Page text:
You can claim whatever you want, that's what forums are for, but frankly I'm not trusting the palate of a 4 year old to tell me what something tastes like. Especially assuming it was in the neighborhood of decades ago.

                  1. re: HaagenDazs

                    I'm 36 now, and my taste buds have changed, but truly, I do trust the tastebuds of my nieces and nephews as they are simple, and my own memories. I've had the salted egg yolks more recently in Moon Cakes also, and popped out the yolk to give someone else.

                    I am, however, inclined to eat just about anything I haven't had as a pet. I don't consider my baby egg from 4th grade as a pet, so all eggs are fair game!

                    1. re: Caralien

                      I'm with ya - and you're right, a 4 year old is certainly capable of determining whether or not something is salty, sweet, etc. but I think the memories from when you were 4 years old might be missing a few things. Something as simple as salt sprinkled on the raw egg. You may not have seen it, but it's a very valid point.

                      I've got a good memory too, and I can remember things back to when I was about 3 years old but I'll be the first to say that some of those scenes are fuzzy at best!

                      1. re: HaagenDazs

                        My 6 year old sister and I were attempting to make a special breakfast in bed for Mom & Dad. No salt added (initially). We fried the eggs in a pan with butter, hoping the yolk would flatten, but no. I think we tried to compensate by salting the whites. My parents quite graciously ate it all, but related the story for many many years after it was so long past that we couldn't have felt bad.

            2. My local Asian market not only carries fresh quail eggs, but also canned, hard-boiled, peeled quail eggs in water.

              2 Replies
              1. re: tracylee

                In our experience, local fresh quail eggs tend to have a slightly more viscous yolk, but tasts almost the same as chicken eggs. We have both often. Kids LOVE quail eggs especially when friends sleep over. They are a pain in the butt to crack (as noted above), because of the tougher inner lining, but with a bit of practice, it is worth it. The technique I use successfully (no yolk breaks about 90% of the time) is to use a non serrated small knife (larger than a paring knife, but not too with a a bit of heft and thickness in the blade), tap the egg with a solid tap on the thick end of the egg (about 1/3 of the way down). The knife penetrates the across the egg about 30% acorss. If you do it right it will crack the egg and tear the skin enough to let deposit the contents in a bowl with the yolk intact. I can do 36 eggs in about 5 minutes this way.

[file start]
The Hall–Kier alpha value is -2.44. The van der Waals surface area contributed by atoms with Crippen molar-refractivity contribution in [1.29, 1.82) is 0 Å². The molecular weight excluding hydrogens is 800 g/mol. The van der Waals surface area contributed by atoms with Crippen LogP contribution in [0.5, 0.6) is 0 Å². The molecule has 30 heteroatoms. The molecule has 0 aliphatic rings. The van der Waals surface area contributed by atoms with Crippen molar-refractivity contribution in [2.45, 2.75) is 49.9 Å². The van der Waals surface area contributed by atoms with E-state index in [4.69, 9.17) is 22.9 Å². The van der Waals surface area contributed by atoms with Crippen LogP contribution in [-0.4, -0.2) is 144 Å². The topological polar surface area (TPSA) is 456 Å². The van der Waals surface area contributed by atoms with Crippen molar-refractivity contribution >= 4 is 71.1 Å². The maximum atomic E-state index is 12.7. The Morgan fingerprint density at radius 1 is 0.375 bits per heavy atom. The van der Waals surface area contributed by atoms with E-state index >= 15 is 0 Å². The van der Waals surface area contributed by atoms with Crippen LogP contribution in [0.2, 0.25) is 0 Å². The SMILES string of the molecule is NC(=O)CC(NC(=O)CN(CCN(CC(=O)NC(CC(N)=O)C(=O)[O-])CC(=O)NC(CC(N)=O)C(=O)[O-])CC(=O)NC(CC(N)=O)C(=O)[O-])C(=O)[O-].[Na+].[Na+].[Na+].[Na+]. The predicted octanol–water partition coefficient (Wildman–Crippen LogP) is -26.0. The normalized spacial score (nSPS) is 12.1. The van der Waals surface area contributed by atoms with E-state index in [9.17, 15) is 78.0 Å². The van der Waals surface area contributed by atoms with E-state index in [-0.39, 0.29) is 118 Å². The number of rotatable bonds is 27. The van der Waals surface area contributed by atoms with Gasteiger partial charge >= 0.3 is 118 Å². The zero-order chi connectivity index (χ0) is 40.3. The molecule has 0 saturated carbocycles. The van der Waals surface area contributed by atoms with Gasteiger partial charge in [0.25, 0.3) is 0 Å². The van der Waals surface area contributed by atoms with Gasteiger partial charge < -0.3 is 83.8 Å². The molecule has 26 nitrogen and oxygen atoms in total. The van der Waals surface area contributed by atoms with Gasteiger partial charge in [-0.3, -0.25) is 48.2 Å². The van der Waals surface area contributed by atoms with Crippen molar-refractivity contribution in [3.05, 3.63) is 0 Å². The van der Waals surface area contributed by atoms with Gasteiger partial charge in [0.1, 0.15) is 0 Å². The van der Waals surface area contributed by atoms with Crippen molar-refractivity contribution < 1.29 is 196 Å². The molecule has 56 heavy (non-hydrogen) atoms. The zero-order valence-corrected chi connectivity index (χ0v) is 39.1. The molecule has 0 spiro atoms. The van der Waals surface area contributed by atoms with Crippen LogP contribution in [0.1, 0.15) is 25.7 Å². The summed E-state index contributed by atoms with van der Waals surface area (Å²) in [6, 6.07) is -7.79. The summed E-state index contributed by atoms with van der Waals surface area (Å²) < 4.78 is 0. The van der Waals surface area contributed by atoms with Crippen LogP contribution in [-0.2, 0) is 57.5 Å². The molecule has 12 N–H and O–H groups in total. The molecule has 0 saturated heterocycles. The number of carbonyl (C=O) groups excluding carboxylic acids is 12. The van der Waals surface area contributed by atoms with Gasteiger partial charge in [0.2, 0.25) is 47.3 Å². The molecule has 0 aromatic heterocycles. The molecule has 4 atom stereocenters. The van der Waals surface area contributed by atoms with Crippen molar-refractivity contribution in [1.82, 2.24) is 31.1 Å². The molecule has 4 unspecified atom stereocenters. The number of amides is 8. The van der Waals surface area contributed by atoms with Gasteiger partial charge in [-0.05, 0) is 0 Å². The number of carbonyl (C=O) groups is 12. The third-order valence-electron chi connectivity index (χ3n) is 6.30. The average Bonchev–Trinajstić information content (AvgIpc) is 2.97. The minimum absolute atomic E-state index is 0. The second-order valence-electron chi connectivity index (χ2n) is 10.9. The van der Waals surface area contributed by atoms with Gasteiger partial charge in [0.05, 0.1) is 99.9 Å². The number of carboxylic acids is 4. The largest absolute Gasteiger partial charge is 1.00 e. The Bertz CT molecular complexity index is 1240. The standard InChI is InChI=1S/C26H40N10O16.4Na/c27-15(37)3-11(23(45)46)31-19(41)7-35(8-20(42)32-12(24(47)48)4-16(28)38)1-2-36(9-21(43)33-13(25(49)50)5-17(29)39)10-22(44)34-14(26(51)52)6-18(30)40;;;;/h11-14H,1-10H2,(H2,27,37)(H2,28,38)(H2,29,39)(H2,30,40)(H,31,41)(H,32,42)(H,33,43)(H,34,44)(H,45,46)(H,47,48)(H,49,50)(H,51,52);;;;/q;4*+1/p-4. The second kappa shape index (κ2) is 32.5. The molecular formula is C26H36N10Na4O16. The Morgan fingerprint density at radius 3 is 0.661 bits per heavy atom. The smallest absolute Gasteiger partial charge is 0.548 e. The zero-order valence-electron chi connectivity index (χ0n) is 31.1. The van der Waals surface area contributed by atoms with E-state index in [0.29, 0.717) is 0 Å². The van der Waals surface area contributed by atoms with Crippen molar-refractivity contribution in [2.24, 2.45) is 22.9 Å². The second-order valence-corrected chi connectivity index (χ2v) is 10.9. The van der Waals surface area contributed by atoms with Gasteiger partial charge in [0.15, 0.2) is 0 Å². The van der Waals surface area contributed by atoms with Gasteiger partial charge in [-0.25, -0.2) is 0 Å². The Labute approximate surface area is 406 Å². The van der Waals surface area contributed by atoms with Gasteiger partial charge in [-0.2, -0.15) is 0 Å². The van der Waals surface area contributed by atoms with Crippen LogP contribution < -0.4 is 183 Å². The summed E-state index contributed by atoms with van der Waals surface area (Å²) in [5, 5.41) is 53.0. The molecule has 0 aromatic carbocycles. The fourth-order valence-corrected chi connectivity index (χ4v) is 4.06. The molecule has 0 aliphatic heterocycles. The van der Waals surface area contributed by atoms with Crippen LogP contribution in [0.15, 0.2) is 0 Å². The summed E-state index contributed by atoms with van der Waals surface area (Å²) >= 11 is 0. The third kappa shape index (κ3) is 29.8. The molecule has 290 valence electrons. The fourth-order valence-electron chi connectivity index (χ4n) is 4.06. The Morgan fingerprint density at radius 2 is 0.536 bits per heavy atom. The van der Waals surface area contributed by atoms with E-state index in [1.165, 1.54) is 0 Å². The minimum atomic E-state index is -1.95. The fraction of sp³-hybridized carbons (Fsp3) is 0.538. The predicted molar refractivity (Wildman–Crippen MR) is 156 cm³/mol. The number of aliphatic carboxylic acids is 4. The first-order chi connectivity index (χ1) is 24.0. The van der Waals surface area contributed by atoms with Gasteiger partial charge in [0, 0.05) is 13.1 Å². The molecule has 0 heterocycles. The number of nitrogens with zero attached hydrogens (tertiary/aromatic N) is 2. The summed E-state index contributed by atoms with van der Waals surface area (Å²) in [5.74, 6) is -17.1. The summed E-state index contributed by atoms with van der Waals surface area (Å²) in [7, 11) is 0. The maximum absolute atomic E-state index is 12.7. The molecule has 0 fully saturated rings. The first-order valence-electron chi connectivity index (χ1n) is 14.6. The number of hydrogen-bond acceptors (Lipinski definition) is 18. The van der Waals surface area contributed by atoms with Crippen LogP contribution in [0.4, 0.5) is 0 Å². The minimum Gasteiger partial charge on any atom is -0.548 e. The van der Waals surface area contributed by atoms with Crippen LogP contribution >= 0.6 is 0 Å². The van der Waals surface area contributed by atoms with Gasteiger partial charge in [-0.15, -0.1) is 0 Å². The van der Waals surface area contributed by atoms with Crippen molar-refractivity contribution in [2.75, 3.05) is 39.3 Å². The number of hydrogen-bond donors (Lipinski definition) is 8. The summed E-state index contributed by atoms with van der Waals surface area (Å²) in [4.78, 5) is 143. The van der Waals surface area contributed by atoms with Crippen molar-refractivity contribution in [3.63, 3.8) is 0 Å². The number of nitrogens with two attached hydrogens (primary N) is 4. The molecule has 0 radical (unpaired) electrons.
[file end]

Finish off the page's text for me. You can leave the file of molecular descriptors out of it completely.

Nothing like plopping 8 eggs down on a kids plate to make them smile. I must love my that I have typed this out and realize how stupid I am! I suspect there are smarter people who have a much better way, but this works and I got there through trial and error (more of the latter than the former). How do the rest of you do this?

                1. re: foodiesnorth

                  I would love to be a child served from your kitchen! For my niece I've made finger foods (including slicing up a hot dog roll, baking into mini toasts, and serving with slices of hot dogs on a plate with dots of mustard and ketchup), but quail eggs? Maybe I can be a bad auntie again (we give bottles of port to the 1 year olds and gave one her first taste of ice cream) and do that the next time. A little decadent though! But perfect for a tea party.

                  The economical and frugal part of me is having issues with liking your idea.